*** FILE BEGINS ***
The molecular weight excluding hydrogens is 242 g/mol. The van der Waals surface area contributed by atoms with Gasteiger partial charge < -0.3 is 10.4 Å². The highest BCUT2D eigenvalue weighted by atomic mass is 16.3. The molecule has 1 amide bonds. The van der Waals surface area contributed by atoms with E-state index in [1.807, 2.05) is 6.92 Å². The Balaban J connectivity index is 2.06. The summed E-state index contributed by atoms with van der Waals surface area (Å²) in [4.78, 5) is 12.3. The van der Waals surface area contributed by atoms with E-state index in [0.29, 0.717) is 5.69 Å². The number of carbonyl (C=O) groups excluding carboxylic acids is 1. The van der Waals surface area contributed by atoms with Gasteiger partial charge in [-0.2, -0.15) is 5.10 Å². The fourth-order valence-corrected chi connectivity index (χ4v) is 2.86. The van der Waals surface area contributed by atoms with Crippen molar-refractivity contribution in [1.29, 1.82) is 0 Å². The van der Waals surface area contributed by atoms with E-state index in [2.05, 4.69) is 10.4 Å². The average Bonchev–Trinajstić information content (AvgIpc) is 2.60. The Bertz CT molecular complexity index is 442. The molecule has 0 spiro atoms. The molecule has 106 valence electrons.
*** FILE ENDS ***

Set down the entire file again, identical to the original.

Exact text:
The molecular weight excluding hydrogens is 242 g/mol. The van der Waals surface area contributed by atoms with Gasteiger partial charge < -0.3 is 10.4 Å². The highest BCUT2D eigenvalue weighted by atomic mass is 16.3. The molecule has 1 amide bonds. The van der Waals surface area contributed by atoms with E-state index in [1.807, 2.05) is 6.92 Å². The Balaban J connectivity index is 2.06. The summed E-state index contributed by atoms with van der Waals surface area (Å²) in [4.78, 5) is 12.3. The van der Waals surface area contributed by atoms with E-state index in [0.29, 0.717) is 5.69 Å². The number of carbonyl (C=O) groups excluding carboxylic acids is 1. The van der Waals surface area contributed by atoms with Gasteiger partial charge in [-0.2, -0.15) is 5.10 Å². The fourth-order valence-corrected chi connectivity index (χ4v) is 2.86. The van der Waals surface area contributed by atoms with Crippen molar-refractivity contribution in [1.29, 1.82) is 0 Å². The van der Waals surface area contributed by atoms with E-state index in [2.05, 4.69) is 10.4 Å². The average Bonchev–Trinajstić information content (AvgIpc) is 2.60. The Bertz CT molecular complexity index is 442. The molecule has 0 spiro atoms. The molecule has 106 valence electrons.